Eldridge, Truman K., Jr. Attorney

Eldridge, Truman K., Jr. Attorney from Kansas City Missouri works as Arbitration & Mediation Services, Arbitration & Mediation Services Attorneys, Attorneys, Consumer Protection Lawyers, Corporate Business Lawyers, Employment & Labor Lawyers, and Product Liability Lawyers. Feel free to contact us at the following contact information.

4050 Pennsylvania Avenue Suite 300 Kansas City Missouri, 64171
[Open in Maps]

(816)931-3500

(816)931-3553

www.schleehuber.com

teldridge(at)schleehuber.com

Specialties of Eldridge, Truman K., Jr. Attorney:
  • Arbitration & Mediation Services
  • Arbitration & Mediation Services Attorneys
  • Attorneys
  • Consumer Protection Lawyers
  • Corporate Business Lawyers
  • Employment & Labor Lawyers
  • Product Liability Lawyers
Arbitration & Mediation Services: Arbitration is an alternative means of setttling a dispute by impartial persons without proceeding to a court trial. It is sometimes preferred as a means of settling a matter in ordert to avoid the expense, delay, and acrimony of litigation. There is no discovery and there are simplified rules of evidence in arbitration. The arbitrator or arbitrators are selected directly by the parties or are chosen in accordance with the terms of a contract in which the parties have agreed to use a court-ordered arbitrator or an arbitrator from the American Arbitration Association. If there is no contract, usually each party chooses an arbitrator and the two arbitrators select a third to comprise the panel. When parties submit to arbitration, they agree to be bound by and comply with the arbitrators' decision. The arbitrators' decision is given after an informal proceeding where each side presents evidence and witnesses. Arbitration hearings usually last only a few hours and the opinions are not public record. Arbitration has long been used in labor, construction, and securities regulation, but is now gaining popularity in other business disputes.
Arbitration & Mediation Services Attorneys: Arbitration is an alternative means of setttling a dispute by impartial persons without proceeding to a court trial. It is sometimes preferred as a means of settling a matter in ordert to avoid the expense, delay, and acrimony of litigation. There is no discovery and there are simplified rules of evidence in arbitration. The arbitrator or arbitrators are selected directly by the parties or are chosen in accordance with the terms of a contract in which the parties have agreed to use a court-ordered arbitrator or an arbitrator from the American Arbitration Association. If there is no contract, usually each party chooses an arbitrator and the two arbitrators select a third to comprise the panel. When parties submit to arbitration, they agree to be bound by and comply with the arbitrators' decision. The arbitrators' decision is given after an informal proceeding where each side presents evidence and witnesses. Arbitration hearings usually last only a few hours and the opinions are not public record. Arbitration has long been used in labor, construction, and securities regulation, but is now gaining popularity in other business disputes.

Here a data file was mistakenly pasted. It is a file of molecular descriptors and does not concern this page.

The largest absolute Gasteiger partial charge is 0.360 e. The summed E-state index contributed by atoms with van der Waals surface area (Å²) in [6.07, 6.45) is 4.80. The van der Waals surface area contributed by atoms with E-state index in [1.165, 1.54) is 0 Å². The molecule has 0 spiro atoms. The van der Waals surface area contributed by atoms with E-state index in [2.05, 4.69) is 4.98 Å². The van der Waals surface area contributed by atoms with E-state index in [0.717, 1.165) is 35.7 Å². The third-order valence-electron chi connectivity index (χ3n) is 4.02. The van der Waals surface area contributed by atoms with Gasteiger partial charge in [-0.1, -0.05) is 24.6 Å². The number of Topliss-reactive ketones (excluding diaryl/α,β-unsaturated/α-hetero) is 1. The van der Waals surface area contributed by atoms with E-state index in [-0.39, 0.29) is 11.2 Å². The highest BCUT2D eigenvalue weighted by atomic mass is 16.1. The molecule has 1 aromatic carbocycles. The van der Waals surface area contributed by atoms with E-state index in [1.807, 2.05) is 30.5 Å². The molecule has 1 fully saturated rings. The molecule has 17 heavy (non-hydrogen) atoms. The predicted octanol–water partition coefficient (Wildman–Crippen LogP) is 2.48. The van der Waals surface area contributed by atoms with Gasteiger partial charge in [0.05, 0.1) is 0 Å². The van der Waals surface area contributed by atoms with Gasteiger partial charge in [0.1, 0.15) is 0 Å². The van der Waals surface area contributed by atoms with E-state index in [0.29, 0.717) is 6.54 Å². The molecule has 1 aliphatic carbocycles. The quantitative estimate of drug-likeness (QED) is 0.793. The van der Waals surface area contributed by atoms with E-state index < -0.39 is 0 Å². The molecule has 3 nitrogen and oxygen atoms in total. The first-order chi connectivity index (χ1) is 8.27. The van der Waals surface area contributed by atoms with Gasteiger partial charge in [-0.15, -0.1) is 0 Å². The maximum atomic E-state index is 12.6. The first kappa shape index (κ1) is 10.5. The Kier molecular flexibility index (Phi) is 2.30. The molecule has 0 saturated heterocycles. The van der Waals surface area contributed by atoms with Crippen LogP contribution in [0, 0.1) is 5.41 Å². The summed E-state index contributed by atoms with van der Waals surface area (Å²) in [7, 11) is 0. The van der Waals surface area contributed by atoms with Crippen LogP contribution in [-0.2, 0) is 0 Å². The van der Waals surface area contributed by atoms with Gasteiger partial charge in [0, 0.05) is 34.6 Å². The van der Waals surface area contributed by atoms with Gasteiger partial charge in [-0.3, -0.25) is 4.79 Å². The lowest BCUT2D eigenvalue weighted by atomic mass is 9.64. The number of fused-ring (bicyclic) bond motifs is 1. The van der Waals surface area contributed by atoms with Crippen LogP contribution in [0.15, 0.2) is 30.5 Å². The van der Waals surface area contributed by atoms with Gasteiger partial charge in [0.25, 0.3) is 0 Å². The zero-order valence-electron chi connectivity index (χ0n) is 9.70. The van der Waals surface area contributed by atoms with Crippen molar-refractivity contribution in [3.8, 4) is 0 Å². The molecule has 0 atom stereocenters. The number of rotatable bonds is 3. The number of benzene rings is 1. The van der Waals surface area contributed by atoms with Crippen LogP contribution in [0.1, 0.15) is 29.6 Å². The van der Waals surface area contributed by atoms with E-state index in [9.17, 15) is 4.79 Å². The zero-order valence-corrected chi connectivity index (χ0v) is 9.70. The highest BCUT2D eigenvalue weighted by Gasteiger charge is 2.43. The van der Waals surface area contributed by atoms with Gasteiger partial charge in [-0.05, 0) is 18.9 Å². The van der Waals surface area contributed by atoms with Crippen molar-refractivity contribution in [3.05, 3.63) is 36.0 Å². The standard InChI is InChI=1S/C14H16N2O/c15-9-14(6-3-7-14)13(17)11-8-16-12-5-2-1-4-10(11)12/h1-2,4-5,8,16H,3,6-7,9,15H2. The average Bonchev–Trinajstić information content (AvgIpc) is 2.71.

Attorneys: A lawyer is a person who practices law, as an advocate, barrister, attorney, counselor or solicitor or chartered legal executive. Working as a lawyer involves the practical application of abstract legal theories and knowledge to solve specific individualized problems, or to advance the interests of those who hire lawyers to perform legal services. The role of the lawyer varies greatly across legal jurisdictions, and so it can be treated here in only the most general terms.
Consumer Protection Lawyers: Consumer protection is linked to the idea of consumer rights, and to the formation of consumer organizations, which help consumers make better choices in the marketplace and get help with consumer complaints. Other organizations that promote consumer protection include government organizations and self-regulating business organizations such as consumer protection agencies and organizations, ombudsmen, the Federal Trade Commission in America, and Better Business Bureaus in America and Canada, etc.
Corporate Business Lawyers: A corporate lawyer is also known as In-House Counsel, Staff Attorney, Deputy General Counsel, General Counsel and Chief Legal Officer. Their primary objective is to serve the interests of the corporation, not the owners of the business or the officers who run it. In addition to legal counsel, they may also be called upon to provide business advice. They may practice other areas of law concerning mergers and acquisitions, trademarks, tax law bankruptcy, employment, securities, real estate or international commercial law.

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